'Dr Opiate' who oversaw 650 hospital deaths claims she was just a 'hard-working doctor' in 'difficult circumstances'

Jane Barton, a former clinical assistant at Gosport War Memorial Hospital, spoke for the first time today following a bombshell report last week which said there was a "culture of shortening lives" at the hospital.

The report found Dr Barton, dubbed "Dr Opiate", oversaw 656 patient deaths at the hospital in Hampshire, as part of a regime of giving drugs without medical justification.

It found there was a reckless "disregard for human life" between 1989 and 2000 at the hospital and that patients who were viewed as a "nuisance" were given drugs on syringe drivers which killed them within days.

The report's findings have led to calls for an inquiry from families.

Dr Barton today claimed she was a "doctor doing the best for her patients".

The 70-year-old appeared outside her £700,000 Gosport home with her husband Tim where the statement was read out on her behalf.

The couple are believed to have spent the past week on the Spanish island of Menorca before returning home.

In a move likely to anger relatives of those who died at the hospital while under her care, Mr Barton went on to ask for privacy on his wife’s behalf at what described as “this difficult time”.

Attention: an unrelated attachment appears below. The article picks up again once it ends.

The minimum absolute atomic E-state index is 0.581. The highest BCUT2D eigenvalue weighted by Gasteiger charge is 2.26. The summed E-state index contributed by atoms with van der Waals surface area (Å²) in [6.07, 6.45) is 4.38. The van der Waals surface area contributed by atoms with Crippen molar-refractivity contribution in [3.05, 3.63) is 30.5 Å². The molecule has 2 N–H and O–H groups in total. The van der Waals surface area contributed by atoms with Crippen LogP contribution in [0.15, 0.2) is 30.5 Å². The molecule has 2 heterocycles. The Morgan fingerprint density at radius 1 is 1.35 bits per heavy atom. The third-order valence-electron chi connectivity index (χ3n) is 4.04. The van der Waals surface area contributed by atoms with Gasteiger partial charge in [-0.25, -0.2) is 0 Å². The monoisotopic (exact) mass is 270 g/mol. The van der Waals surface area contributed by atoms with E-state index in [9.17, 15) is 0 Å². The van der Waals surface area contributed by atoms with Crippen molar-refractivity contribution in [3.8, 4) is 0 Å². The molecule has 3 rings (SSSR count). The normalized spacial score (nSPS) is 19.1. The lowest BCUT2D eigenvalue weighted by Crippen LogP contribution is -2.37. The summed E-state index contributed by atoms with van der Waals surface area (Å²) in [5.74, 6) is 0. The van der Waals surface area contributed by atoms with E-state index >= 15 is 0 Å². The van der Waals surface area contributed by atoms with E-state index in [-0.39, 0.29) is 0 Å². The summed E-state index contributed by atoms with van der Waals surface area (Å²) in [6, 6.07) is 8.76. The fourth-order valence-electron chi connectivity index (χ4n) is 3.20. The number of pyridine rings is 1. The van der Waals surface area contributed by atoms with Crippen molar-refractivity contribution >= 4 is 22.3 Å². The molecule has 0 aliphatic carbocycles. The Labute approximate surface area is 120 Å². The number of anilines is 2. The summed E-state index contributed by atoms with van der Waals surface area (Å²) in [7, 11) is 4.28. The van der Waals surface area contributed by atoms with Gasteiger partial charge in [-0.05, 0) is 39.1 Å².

Mr Barton said: "Jane would like to thank her family, friends, colleagues, former patients and the many others for their continued support and loyalty through this protracted inquiry.

"She has always maintained she was a hardworking, dedicated doctor – doing the best for her patients in a very inadequately resourced part of the health service.

"We ask that our privacy is respected at this difficult time and she will be making no further comments."

Responding to Dr Opiate's statement today Bridget Reeves, granddaughter of 88-year-old Elsie Devine, told the Sun Online: "My grandmother died unnecessarily at the hands of Jane Barton. It is time that the voices of our families were heard in the courts."

Gillian Kimbley’s husband Robert Wilson, 75, died in 1998 at the hospital.

Gillian, 72, said: "I suppose she’s too frightened to speak to the media. I don’t think she’s got the guts to say anything."

Hampshire Police said on Thursday it is to hand over its investigations to another force, after a damning report found it failed to properly examine multiple reports by families and whistleblowers that doctors were giving patients dangerously high levels of opioid drugs.

Hampshire Police were criticised by the panel after three investigations they held between 1998 and 2010 failed to lead to any prosecutions.

So far, the only person to face disciplinary action has been Dr Barton, who was found guilty of failings in her care of 12 patients at Gosport between 1996 and 1999.

She was quizzed under caution on suspicion of murder in 2006 – which she described as being "repugnant and deeply distressing".

But no prosecutions were brought and she was not struck off the medical register, choosing to retire after the findings.

She previously told police: “I’ve always been concerned to treat patients humanely and lawfully.”

The report said an "awareness" the deaths "might be due to 'another Shipman'" had "cast a shadow over how concerns at the hospital were viewed".

GP Harold Shipman was found by an inquiry to have killed 250 people.

Health Secretary Jeremy Hunt told MPs that police and the Crown Prosecution Service would examine material in the report to consider their next steps and "whether criminal charges should now be brought".

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